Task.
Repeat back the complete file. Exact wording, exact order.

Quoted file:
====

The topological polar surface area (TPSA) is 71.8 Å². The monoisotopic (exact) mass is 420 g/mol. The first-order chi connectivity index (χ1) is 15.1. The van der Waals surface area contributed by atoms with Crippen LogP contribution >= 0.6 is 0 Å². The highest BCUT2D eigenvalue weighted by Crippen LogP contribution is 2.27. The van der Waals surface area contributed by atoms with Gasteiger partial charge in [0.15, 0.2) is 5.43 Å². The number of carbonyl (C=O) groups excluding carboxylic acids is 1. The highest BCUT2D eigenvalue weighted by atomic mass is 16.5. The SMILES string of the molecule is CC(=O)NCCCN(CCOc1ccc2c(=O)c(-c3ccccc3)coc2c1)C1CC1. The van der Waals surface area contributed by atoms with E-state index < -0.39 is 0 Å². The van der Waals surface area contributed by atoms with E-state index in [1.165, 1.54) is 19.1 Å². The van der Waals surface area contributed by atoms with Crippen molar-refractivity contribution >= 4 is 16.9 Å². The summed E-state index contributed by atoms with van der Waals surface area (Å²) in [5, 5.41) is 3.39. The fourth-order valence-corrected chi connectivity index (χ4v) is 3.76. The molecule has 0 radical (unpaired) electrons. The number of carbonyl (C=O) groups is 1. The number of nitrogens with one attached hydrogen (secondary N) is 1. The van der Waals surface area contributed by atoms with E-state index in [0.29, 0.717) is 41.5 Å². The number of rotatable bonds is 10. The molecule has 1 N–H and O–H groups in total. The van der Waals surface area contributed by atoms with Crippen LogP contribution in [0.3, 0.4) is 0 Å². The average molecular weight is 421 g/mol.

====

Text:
The topological polar surface area (TPSA) is 71.8 Å². The monoisotopic (exact) mass is 420 g/mol. The first-order chi connectivity index (χ1) is 15.1. The van der Waals surface area contributed by atoms with Crippen LogP contribution >= 0.6 is 0 Å². The highest BCUT2D eigenvalue weighted by Crippen LogP contribution is 2.27. The van der Waals surface area contributed by atoms with Gasteiger partial charge in [0.15, 0.2) is 5.43 Å². The number of carbonyl (C=O) groups excluding carboxylic acids is 1. The highest BCUT2D eigenvalue weighted by atomic mass is 16.5. The SMILES string of the molecule is CC(=O)NCCCN(CCOc1ccc2c(=O)c(-c3ccccc3)coc2c1)C1CC1. The van der Waals surface area contributed by atoms with E-state index < -0.39 is 0 Å². The van der Waals surface area contributed by atoms with E-state index in [1.165, 1.54) is 19.1 Å². The van der Waals surface area contributed by atoms with Crippen molar-refractivity contribution >= 4 is 16.9 Å². The summed E-state index contributed by atoms with van der Waals surface area (Å²) in [5, 5.41) is 3.39. The fourth-order valence-corrected chi connectivity index (χ4v) is 3.76. The molecule has 0 radical (unpaired) electrons. The number of carbonyl (C=O) groups is 1. The number of nitrogens with one attached hydrogen (secondary N) is 1. The van der Waals surface area contributed by atoms with E-state index in [0.29, 0.717) is 41.5 Å². The number of rotatable bonds is 10. The molecule has 1 N–H and O–H groups in total. The van der Waals surface area contributed by atoms with Crippen LogP contribution in [0.3, 0.4) is 0 Å². The average molecular weight is 421 g/mol.